Piazza dei Cavalieri

5P.za dei Cavalieri, 56126 Pisa PI, Italy

Another square not to be missed in Pisa, second in importance and beauty after Piazza dei Miracoli, is Piazza dei Cavalieri, which was for centuries the centre of power; today it is considered the cultural heart of the city because the prestigious Scuola Normale di Pisa is located here.

It is so called because it was once the headquarters of the Order of the Knights of St. Stephen founded by Cosimo I de’ Medici. It was designed by Giorgio Vasari, one of the most important artists of the 16th century.

This square is also overlooked by magnificent monuments, including the Palazzo dell’Orologio, the Church of Santo Stefano dei Cavalieri and the Statue of Cosimo I.

Royal Palace

6Lungarno Antonio Pacinotti, 46, 56126 Pisa PI, Italy

Built by a wealthy Pisan family in 1159, the Palazzo Reale in Pisa was enlarged and embellished by the Medici in the second half of the 16th century. For centuries it was a noble residence, first of the Medici and later of the Grand Dukes of Tuscany. The current name, however, refers to the Savoys, kings of Italy, who used the palace after the unification of Italy.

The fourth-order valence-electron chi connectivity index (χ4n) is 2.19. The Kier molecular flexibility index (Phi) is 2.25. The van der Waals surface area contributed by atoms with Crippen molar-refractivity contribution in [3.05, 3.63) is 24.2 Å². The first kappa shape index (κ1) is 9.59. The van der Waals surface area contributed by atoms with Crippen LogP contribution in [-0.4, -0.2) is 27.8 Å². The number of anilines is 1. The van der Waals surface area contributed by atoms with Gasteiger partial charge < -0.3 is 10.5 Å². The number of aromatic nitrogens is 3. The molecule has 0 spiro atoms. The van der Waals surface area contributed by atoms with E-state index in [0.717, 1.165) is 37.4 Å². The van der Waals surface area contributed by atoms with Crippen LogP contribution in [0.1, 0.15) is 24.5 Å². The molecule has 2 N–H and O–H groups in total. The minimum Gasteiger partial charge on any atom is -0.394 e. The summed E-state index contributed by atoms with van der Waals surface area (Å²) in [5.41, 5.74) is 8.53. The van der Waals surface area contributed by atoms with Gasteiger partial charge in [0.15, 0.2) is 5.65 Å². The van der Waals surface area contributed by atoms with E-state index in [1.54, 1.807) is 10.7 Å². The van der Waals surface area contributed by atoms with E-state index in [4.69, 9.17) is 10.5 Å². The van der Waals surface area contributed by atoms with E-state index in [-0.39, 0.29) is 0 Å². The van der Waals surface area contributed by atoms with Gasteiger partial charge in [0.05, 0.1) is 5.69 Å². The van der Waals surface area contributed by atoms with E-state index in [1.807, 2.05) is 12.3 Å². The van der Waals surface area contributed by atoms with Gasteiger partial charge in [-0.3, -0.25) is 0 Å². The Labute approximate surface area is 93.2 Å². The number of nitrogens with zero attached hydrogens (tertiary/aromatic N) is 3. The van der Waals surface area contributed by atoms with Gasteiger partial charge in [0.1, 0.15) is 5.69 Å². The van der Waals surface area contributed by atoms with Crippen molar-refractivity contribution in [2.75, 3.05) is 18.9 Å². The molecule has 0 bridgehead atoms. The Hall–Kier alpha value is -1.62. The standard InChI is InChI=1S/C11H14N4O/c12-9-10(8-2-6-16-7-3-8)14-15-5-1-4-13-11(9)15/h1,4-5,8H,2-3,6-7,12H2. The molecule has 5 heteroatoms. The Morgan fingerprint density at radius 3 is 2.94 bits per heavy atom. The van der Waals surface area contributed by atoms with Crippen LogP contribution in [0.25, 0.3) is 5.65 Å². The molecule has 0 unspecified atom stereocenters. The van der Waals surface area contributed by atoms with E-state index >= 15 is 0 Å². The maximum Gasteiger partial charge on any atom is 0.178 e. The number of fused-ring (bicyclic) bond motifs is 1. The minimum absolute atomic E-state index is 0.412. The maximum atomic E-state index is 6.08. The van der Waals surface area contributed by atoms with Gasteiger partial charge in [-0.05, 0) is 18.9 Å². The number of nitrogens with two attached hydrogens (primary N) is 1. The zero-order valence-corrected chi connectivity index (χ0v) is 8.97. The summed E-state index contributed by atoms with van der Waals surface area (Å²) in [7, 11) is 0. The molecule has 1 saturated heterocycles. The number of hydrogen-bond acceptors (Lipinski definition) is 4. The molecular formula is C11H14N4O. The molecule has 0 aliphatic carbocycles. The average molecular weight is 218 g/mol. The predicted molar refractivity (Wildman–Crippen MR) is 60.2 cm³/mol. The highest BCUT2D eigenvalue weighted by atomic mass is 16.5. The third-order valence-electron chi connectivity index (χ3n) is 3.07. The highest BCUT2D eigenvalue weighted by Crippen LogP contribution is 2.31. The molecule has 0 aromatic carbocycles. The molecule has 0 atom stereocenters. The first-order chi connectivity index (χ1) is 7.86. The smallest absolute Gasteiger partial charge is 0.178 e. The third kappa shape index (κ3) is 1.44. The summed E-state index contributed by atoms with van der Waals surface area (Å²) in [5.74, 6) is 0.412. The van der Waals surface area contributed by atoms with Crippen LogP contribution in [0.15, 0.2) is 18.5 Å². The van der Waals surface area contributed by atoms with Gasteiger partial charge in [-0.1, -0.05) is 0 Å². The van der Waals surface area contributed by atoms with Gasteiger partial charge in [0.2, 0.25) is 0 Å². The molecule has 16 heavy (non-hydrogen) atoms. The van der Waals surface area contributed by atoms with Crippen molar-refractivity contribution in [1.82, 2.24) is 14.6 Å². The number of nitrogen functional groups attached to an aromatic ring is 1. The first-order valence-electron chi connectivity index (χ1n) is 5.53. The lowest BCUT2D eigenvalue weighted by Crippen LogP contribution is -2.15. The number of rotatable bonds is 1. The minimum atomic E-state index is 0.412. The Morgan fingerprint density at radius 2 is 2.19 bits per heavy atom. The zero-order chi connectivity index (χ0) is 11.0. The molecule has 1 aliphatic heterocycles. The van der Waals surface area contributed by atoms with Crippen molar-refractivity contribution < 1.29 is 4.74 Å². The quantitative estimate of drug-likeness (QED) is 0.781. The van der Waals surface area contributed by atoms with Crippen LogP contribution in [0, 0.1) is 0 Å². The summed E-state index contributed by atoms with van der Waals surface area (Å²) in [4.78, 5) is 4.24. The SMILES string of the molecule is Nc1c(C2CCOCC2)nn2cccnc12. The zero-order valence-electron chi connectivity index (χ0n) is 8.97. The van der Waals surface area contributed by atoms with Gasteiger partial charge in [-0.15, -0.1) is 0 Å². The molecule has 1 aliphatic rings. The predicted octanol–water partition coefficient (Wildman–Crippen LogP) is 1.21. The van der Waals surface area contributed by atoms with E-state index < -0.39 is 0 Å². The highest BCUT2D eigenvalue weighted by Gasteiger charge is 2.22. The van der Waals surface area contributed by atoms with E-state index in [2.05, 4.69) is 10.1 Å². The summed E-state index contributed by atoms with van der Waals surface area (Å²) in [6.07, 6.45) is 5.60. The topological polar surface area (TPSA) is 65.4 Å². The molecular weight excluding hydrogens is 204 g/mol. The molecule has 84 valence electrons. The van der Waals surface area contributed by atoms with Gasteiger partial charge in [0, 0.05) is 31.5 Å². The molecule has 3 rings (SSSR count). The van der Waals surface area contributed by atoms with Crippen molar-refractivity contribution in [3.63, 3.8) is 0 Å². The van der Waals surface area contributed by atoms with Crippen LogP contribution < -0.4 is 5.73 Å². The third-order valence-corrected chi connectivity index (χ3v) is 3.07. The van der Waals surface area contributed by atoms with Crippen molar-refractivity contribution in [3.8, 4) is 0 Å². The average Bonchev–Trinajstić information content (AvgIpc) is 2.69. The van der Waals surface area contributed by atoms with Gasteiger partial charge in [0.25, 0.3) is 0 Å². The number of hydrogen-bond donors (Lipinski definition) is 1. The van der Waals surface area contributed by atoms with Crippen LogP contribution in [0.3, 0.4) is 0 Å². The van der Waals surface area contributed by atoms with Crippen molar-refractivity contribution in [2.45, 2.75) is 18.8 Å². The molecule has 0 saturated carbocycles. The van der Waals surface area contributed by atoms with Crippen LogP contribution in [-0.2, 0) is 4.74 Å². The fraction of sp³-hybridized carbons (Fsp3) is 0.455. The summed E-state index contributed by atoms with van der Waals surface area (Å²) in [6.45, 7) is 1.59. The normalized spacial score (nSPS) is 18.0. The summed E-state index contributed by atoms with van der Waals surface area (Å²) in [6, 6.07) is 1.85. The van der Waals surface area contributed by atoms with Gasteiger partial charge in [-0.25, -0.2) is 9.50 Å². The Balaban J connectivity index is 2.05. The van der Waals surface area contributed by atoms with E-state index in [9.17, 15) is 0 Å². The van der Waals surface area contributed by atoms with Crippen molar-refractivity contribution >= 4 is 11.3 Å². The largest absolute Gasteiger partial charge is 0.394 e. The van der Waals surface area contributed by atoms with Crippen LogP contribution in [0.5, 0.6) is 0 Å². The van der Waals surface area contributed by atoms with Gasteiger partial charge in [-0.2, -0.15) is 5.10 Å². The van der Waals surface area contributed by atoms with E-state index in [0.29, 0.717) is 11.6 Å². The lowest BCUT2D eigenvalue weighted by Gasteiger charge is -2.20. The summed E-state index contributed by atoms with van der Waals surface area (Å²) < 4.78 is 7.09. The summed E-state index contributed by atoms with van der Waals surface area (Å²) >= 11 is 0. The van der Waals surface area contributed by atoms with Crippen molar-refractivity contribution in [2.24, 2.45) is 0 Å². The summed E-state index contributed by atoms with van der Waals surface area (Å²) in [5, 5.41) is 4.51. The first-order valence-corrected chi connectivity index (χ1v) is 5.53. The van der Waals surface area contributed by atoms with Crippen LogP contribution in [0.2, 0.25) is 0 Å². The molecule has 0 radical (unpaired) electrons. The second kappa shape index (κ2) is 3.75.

The building is best known for being the place from which Galileo Galilei showed the Florentine nobles his brilliant invention: the telescope.

It is currently the seat of the National Museum of the Royal Palace, which displays the artistic masterpieces collected by the families living in the palace.


7Via Bonanno Pisano, 2, 56126 Pisa PI, Italy

Pisa’s maritime power will become evident if you visit the city’s two arsenals, both located on the Lungarni.

The Republican Arsenals are the oldest and were dedicated to the construction and repair of galleys, the typical fast boats of the Maritime Republic of Pisa.

The Medicean Arsenals were instead where galleys, large warships, were built; they remained active until the 20th century. Badly damaged during the Second World War, they were restored and are now used as an exhibition venue.